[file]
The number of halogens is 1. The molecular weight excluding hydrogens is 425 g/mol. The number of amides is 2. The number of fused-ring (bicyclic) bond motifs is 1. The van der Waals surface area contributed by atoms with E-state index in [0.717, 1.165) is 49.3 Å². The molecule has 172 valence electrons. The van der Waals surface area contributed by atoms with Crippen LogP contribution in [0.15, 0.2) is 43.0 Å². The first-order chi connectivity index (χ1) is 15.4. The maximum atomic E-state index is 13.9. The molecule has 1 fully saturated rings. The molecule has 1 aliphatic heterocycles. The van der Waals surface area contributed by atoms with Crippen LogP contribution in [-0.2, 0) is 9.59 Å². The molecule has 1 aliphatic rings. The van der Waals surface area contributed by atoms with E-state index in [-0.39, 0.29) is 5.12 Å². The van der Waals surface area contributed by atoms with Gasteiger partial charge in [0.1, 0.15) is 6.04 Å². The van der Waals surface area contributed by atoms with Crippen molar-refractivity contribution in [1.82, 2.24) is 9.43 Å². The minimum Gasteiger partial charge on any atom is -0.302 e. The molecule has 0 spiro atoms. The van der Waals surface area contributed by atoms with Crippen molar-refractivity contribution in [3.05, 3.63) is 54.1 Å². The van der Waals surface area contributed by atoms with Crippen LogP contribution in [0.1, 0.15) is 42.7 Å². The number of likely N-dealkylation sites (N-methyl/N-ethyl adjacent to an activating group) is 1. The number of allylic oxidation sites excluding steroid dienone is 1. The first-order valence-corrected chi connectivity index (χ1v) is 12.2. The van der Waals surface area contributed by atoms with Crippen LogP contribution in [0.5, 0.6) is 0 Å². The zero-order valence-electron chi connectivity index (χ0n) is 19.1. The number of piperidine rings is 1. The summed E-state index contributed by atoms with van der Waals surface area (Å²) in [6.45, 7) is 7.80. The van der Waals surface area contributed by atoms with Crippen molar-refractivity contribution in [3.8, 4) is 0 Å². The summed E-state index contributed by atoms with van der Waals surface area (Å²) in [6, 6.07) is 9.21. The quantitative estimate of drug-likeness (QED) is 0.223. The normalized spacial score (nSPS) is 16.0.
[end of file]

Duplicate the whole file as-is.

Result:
The number of halogens is 1. The molecular weight excluding hydrogens is 425 g/mol. The number of amides is 2. The number of fused-ring (bicyclic) bond motifs is 1. The van der Waals surface area contributed by atoms with E-state index in [0.717, 1.165) is 49.3 Å². The molecule has 172 valence electrons. The van der Waals surface area contributed by atoms with Crippen LogP contribution in [0.15, 0.2) is 43.0 Å². The first-order chi connectivity index (χ1) is 15.4. The maximum atomic E-state index is 13.9. The molecule has 1 fully saturated rings. The molecule has 1 aliphatic heterocycles. The van der Waals surface area contributed by atoms with Crippen LogP contribution in [-0.2, 0) is 9.59 Å². The molecule has 1 aliphatic rings. The van der Waals surface area contributed by atoms with E-state index in [-0.39, 0.29) is 5.12 Å². The van der Waals surface area contributed by atoms with Gasteiger partial charge in [0.1, 0.15) is 6.04 Å². The van der Waals surface area contributed by atoms with Crippen molar-refractivity contribution in [1.82, 2.24) is 9.43 Å². The minimum Gasteiger partial charge on any atom is -0.302 e. The molecule has 0 spiro atoms. The van der Waals surface area contributed by atoms with Crippen molar-refractivity contribution in [3.05, 3.63) is 54.1 Å². The van der Waals surface area contributed by atoms with Crippen LogP contribution in [0.1, 0.15) is 42.7 Å². The number of likely N-dealkylation sites (N-methyl/N-ethyl adjacent to an activating group) is 1. The number of allylic oxidation sites excluding steroid dienone is 1. The first-order valence-corrected chi connectivity index (χ1v) is 12.2. The van der Waals surface area contributed by atoms with Crippen LogP contribution in [0.5, 0.6) is 0 Å². The zero-order valence-electron chi connectivity index (χ0n) is 19.1. The number of piperidine rings is 1. The summed E-state index contributed by atoms with van der Waals surface area (Å²) in [6.45, 7) is 7.80. The van der Waals surface area contributed by atoms with Crippen molar-refractivity contribution in [3.8, 4) is 0 Å². The summed E-state index contributed by atoms with van der Waals surface area (Å²) in [6, 6.07) is 9.21. The quantitative estimate of drug-likeness (QED) is 0.223. The normalized spacial score (nSPS) is 16.0.